First, Love does not boast about possessions. 1 Corinthians 13:4, “Love does not boast.” The old King James Bible says, “Charity vaunteth not itself.” The Bible teaches us that we aren’t supposed to brag or boast about what we possess. Have you ever seen anyone brag about something they own? Sure, we all have. We human beings are funny creatures. We like to feel good about ourselves and one of the ways we try to feel good about ourselves is to brag to others about what we have. For example, some people boast about what they drive – their car. Some people will go on and on about their car. If they get a new car, they brag about it to everyone. But it could be anything really. It could be a new house; it could be a super sound system or home entertainment system. It could be this or that or the other, but we human beings love to boast about things we have. Now why is that? Because we are trying to impress people. We are trying to show people how important or how special we are, so we use things, our possessions to make us look good in the eyes of other people. It’s always looking good in the eyes of other people. Without other people, there is no room for boasting. Think about it. Have you ever heard anyone brag to his or her dog? Have you ever heard anyone boasting to their cat? Have you ever seen anyone out in the middle of a forest trying to impress the trees? No. But we’ve seen plenty of people trying to impress other people by bragging about something they have in order to make themselves feel important in front of other people. But why is bragging or boasting wrong? Because it isn’t considering the other person, it’s only considering ourselves. Think about it. When I boast or brag about something I own, I’m doing it to make myself feel good about myself, and I’m wanting to impress you to feel good about myself too. But it’s all about me. It’s all about myself. I’m thinking about making myself feeling good and building myself up, or as the King James Bible says, “puffing up” myself. I’m using you to build myself up, but I’m not really considering you at all. I’m using you for me. In fact, when people brag and boast, they usually do so in order to make themselves feel big and others to feel small in comparison. When I boast about something I have that you don’t have I’m building myself up by cutting you down. I’m saying, “Look what I have and what you don’t have; I’m better than you.” That’s not love, that’s pride. Love looks out for the other person. Just a couple of weeks ago we learned about love being patient and kind. That’s thinking of the other person, not just myself. But when I’m boasting or bragging about what I possess, that isn’t loving other people, it’s loving myself. I’m thinking of me, and not others. Because boasting about what I have that others don’t is “rubbing it in” as they say, or flaunting something in front of others. That’s doesn’t build others up, that doesn’t love people, that tears them down. Love does not boast.

Second, Love does not boast about achievements or accomplishments. 1 Corinthians 13:4, “Love does not boast.” Some people use possessions to make themselves look superior to others, but other people use achievements or accomplishments. That’s what Mohammed Ali did in his boasting. For a number of years during the 1970s, he was the best prizefighter in the world, and he let everyone know it too! Every time a camera turned his direction he’d stare right into the lens and say clearly and distinctly, “I’m the greatest of all time.” He was also the one who started saying, “It ain’t bragging if you done it.” But that’s not true. It’s still bragging and boasting even if you done it! Boasting is self-exalting yourself. Bragging is tooting your own horn. Now most parents try to teach their children to not compliment themselves, to let others do it. But when we boast or brag of our accomplishments or achievements we are complimenting ourselves, and that’s not right. Some people have gone to college; others have not. We are not supposed to boast or brag of going to college because that might make other people who haven’t feel bad, or feel insignificant or unimportant. If we love people, we care about how they feel; that’s being kind. But if we are bragging about our accomplishments, we aren’t being sensitive to others; that’s not love. Some people have awards of recognition for something, or earned certificates of recognition from organizations to honor them. It isn’t loving to boast or brag of these accomplishments. Some veterans boast and brag about their war accomplishments. Some of these stories are interesting, but a lot of them are like fishermen stories – a lot of hot air. But even if they are true, they shouldn’t be used to boast or brag in order to make the person telling them look important. Some parents like to brag about the accomplishments of their children; that isn’t right either, although we do give some allowances for these kinds of boasts. “My son is a doctor. My daughter is the wife of a state senator. My grandson is first in his class. My child is an honor role student at Jamestown High School.” If you want to hear a lot of these kinds of boasts, go to Florida and visit a retirement community. That’s all they do all day long is boast and brag about their children and grandkid’s accomplishments. And of course, there is a lot of bragging about what they did during there lifetime – again, a lot of this is like many of the fishermen’s stories: “I caught a fish this big!” But as Christians we don’t need to boast or brag to feel good about ourselves. We don’t need other people thinking highly of ourselves, because God already thinks highly of us. If we really understood and believed our own faith, we’d never have to use other people to build us up. All we have to do is turn to God, even the Bible, to find out God thinks we are special already. We are his children. Each one of us is special enough already because Jesus to took our place and died on the cross and forgave our sins and restored us to full fellowship with God. We are special; we don’t need to boast.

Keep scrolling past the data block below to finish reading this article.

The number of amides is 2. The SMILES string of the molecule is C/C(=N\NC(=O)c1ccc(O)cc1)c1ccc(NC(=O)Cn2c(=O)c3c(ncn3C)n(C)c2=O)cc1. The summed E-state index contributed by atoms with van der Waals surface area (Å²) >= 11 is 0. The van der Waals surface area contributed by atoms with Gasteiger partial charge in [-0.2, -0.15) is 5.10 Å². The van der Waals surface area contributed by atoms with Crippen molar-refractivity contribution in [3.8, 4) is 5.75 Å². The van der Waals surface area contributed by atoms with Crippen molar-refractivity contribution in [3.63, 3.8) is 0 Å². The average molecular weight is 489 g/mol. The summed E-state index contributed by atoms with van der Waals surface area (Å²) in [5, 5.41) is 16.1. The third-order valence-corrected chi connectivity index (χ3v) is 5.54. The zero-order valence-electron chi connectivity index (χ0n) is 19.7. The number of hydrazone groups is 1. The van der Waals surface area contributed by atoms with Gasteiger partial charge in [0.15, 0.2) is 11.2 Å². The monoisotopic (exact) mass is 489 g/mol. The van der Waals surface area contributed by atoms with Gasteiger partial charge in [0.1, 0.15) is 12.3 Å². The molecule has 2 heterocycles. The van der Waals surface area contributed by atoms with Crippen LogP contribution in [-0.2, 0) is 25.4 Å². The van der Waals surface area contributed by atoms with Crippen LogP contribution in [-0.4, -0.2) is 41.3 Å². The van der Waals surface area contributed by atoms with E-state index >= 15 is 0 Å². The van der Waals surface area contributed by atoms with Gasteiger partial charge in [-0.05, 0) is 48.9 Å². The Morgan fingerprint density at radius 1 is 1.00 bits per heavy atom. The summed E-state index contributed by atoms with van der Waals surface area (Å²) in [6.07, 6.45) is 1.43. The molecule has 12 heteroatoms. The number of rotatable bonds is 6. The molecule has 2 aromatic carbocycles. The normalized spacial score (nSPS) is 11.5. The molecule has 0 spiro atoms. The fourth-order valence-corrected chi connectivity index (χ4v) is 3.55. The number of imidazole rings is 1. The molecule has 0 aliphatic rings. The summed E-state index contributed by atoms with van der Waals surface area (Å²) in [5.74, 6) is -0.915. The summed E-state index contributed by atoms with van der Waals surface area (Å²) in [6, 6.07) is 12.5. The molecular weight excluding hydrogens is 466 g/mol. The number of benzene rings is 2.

Third, Love does not boast about itself. 1 Corinthians 13:4, “Love does not boast.” Some people boast about who they are, whose family they belong to, or their membership in a family or group. Some people try to feel important by being a member of an important group. That’s the whole theory behind country club membership. People boast of being a member of such and such a country club. They buy their way into an exclusive group and then brag about it. We have to be careful because we can do that as Americans. I visited Mexico a while back and I found myself bragging to the Mexicans that I was an American. I found myself saying, “This is how we do things,” or “In my country we have this or that.” I was boasting or bragging about America. Now why was I doing that? I guess I was using my American citizenship to feel good about myself at someone else’s expense; that’s not right; that’s not love. Others tell me that American’s do that all the time when they travel. People from other countries don’t like it. We see that when we are bragging and boasting about ourselves, we aren’t really concerned about other people, only about ourselves. We are self-centered, not concerned about the feelings of others. That’s why it’s wrong. Love cares about other people. The great commandment Jesus gave us is, “Love the Lord they God with all they heart, mind, soul, and strength; and love your neighbor as your love yourself.” I’m to love, or care about, God and His will supremely, and then, I’m to love, and care about others as I love and care about myself. Love will try to build others up so that they are encouraged to pursue God’s will for their lives. Love thinks as much about others as it thinks about self. But boasting and bragging is almost entirely selfish, it’s me thinking about what I can say to make me feel important, to build up my ego. It isn’t thinking of other people usually. One of the reasons we may be tempted to boast and brag is we may feel that we aren’t getting enough recognition and attention in life. Maybe we aren’t being noticed and honored for the good we do, so we resort to boasting and bragging to get that notice we feel we deserve. There is truth to the claim we aren’t recognized enough, that we are taken for granted. Yes. That is probably true. But the solution is not to resort to bragging about our possessions, if we’ve got them; or accomplishments, if we’ve got them; or about whom we are, if we are somebody. The solution is to trust that God will honor and recognize and encourage us in His own time, in His own way. God sees the good we do, we don’t need to call others attention to it for their praise. We can trust that God recognizes our lives and will give us honor and attention as He determines. So we don’t need to boast or brag, because our heavenly Father sees all and encourages us in His own way. Love does not boast. Or we might say, love doesn’t need to boast — we are important to God already. We don’t have to build ourselves up in the eyes of others. We can focus on loving others, giving attention to others, instead of trying to call attention to ourselves.